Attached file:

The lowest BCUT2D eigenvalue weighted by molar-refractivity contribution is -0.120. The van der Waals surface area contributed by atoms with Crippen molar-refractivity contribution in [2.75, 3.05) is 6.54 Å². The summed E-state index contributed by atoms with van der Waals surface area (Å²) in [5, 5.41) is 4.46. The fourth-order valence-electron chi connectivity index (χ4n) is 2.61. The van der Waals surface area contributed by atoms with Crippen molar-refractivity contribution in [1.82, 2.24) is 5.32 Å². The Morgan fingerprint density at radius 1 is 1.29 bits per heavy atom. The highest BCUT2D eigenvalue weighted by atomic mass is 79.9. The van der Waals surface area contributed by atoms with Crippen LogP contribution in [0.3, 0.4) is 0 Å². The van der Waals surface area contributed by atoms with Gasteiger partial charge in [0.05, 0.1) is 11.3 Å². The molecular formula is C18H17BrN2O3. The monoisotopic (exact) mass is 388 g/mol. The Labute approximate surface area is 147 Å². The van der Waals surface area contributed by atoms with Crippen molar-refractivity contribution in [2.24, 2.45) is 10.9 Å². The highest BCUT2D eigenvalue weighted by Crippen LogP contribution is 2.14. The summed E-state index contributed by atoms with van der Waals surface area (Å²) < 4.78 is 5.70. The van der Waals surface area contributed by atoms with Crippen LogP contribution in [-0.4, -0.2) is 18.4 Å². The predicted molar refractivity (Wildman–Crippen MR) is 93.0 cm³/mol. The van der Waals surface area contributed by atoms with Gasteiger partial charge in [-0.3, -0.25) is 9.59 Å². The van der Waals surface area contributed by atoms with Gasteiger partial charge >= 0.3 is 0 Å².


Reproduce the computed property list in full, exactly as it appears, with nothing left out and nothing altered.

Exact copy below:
The lowest BCUT2D eigenvalue weighted by molar-refractivity contribution is -0.120. The van der Waals surface area contributed by atoms with Crippen molar-refractivity contribution in [2.75, 3.05) is 6.54 Å². The summed E-state index contributed by atoms with van der Waals surface area (Å²) in [5, 5.41) is 4.46. The fourth-order valence-electron chi connectivity index (χ4n) is 2.61. The van der Waals surface area contributed by atoms with Crippen molar-refractivity contribution in [1.82, 2.24) is 5.32 Å². The Morgan fingerprint density at radius 1 is 1.29 bits per heavy atom. The highest BCUT2D eigenvalue weighted by atomic mass is 79.9. The van der Waals surface area contributed by atoms with Crippen LogP contribution in [0.3, 0.4) is 0 Å². The van der Waals surface area contributed by atoms with Gasteiger partial charge in [0.05, 0.1) is 11.3 Å². The molecular formula is C18H17BrN2O3. The monoisotopic (exact) mass is 388 g/mol. The Labute approximate surface area is 147 Å². The van der Waals surface area contributed by atoms with Crippen molar-refractivity contribution in [2.24, 2.45) is 10.9 Å². The highest BCUT2D eigenvalue weighted by Crippen LogP contribution is 2.14. The summed E-state index contributed by atoms with van der Waals surface area (Å²) < 4.78 is 5.70. The van der Waals surface area contributed by atoms with Crippen LogP contribution in [-0.4, -0.2) is 18.4 Å². The predicted molar refractivity (Wildman–Crippen MR) is 93.0 cm³/mol. The van der Waals surface area contributed by atoms with Gasteiger partial charge in [-0.3, -0.25) is 9.59 Å². The van der Waals surface area contributed by atoms with Gasteiger partial charge >= 0.3 is 0 Å².